U.S. Pat. No. 4,042,684, to Kahm, relates to a dietetic beverage for supplementing the requirements of sugar and essential salts in a mammalian body and, more especially, to those requirements in a human body where such components have been depleted through vigorous physical activity. The dietetic composition comprises:

______________________________________Fructose        0.4-0.7%Glucose         1.6-2.8%Sodium Chloride 0.16-0.33%Potassium Chloride           0.03-0.13%Free Citric Acid           0.026-0.26%Water           balance______________________________________

U.S. Pat. No. 4,200,662, to Scibelli, relates to turbid protein fortified acidic soft drinks which have a stable suspension of particles therein.

U.S. Pat. No. 4,478,855, to Dahlen et al., relates to a fruit juice drink.

U.S. Pat. No. 4,497,800, to Larson et al., discloses a nutritionally complete liquid diet composition formulated to give a stabilized ready-to-use liquid product useful in providing for patients with compromised digestive function.

U.S. Pat. No. 4,690,827, to Kupper et al., relates to a beverage which comprises fruit juice, water and a non-nutritive sweetener, characterized in that it has a background pulp level which is at least 20%, preferably at least 70%, greater than the background pulp level that would be obtained by low shear mixing of the ingredients.

U.S. Pat. No. 4,834,990, to Amer, relates to improved non-dairy liquid food products such as fruit juices or drinks or other non-dairy liquids containing significant amounts of dietary fiber and desirable calcium.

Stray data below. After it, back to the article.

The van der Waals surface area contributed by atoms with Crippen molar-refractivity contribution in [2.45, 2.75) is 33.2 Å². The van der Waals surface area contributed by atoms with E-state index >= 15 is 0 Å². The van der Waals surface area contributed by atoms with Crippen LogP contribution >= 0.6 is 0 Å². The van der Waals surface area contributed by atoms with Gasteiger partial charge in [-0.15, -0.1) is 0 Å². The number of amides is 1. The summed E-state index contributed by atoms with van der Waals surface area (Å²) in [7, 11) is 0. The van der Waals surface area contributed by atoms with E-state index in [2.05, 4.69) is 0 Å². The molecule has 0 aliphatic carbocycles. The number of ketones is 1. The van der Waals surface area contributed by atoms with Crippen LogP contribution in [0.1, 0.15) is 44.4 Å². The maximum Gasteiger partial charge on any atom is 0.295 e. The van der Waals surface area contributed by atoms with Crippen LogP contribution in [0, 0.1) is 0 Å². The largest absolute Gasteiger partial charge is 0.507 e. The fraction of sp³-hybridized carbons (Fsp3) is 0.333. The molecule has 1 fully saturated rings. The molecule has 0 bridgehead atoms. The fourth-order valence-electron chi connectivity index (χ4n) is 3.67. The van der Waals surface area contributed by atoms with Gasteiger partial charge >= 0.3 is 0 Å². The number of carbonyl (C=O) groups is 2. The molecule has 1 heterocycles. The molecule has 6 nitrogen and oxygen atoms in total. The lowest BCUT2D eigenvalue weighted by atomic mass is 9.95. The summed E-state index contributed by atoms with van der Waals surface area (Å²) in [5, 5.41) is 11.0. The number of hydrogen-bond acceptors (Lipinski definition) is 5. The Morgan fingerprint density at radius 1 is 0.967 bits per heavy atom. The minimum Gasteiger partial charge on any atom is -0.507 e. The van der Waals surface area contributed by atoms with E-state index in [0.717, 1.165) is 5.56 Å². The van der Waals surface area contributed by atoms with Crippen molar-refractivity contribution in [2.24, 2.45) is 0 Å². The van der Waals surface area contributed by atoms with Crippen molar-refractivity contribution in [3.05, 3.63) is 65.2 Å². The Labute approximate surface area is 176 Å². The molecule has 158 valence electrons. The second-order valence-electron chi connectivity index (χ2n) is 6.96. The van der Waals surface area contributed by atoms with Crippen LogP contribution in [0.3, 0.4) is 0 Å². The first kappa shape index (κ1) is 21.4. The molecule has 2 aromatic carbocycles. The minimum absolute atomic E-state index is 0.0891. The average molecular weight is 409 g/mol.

U.S. Pat. No. 4,871,571, to Jensen et al., relates to a low calorie bulking agent and to the employment of a beta glucan hydrolysate as a substitute for sucrose, glucose and the like in a dietetic beverage.

None of the prior art references suggest that human satiety could be achieved by upward adjustments of the acid content of a beverage.


We have discovered a unique method of producing satiety by increasing the titratable acidity of a foodstuff particularly beverages. The beverage is prepared using a unique combination of common food ingredients, is palatable, satiating, and low calorie. When consumed before meals the beverage has been shown to decrease subsequent meal intake.

The beverage is prepared using a high concentration of edible acid of up to 5 to 20 times greater than normally employed in beverages and at least fifty percent greater than the titratable acidity of still lemonade or carbonated lemonade. The high acid content lowering effect on pH is buffered using high levels of metal salts of the same acids to maintain a pH of 2.0-4.0.

An intensive sweetener is used to further reduce calorie content.

We have found at least a 10% reduction in food intake resulting from ingesting the foodstuff shortly before a meal.


We have developed good tasting foodstuffs particularly diet soft drinks which do not rely on drugs to result in decreased food consumption and do not replace calories with inert materials. We have surprisingly found that a conventionally tasting soft drink can be made by increasing the acid content of a beverage to raise the total titratable acidity (TA) of the beverage to at least about 125 TA and preferably about 150 TA. This is accomplished by a blend of common acids and preferably with the use of glucono-delta-lactone. ##EQU1## Where 11.9826 is the conversion factor from lbs/gallon to gram/ml. ##EQU2## TA milliequivalents for

______________________________________glucono-delta-lactone             = 0.0178141citric acid       = 0.006404   anhydrousphosphoric acid   = 0.0049     100% acid______________________________________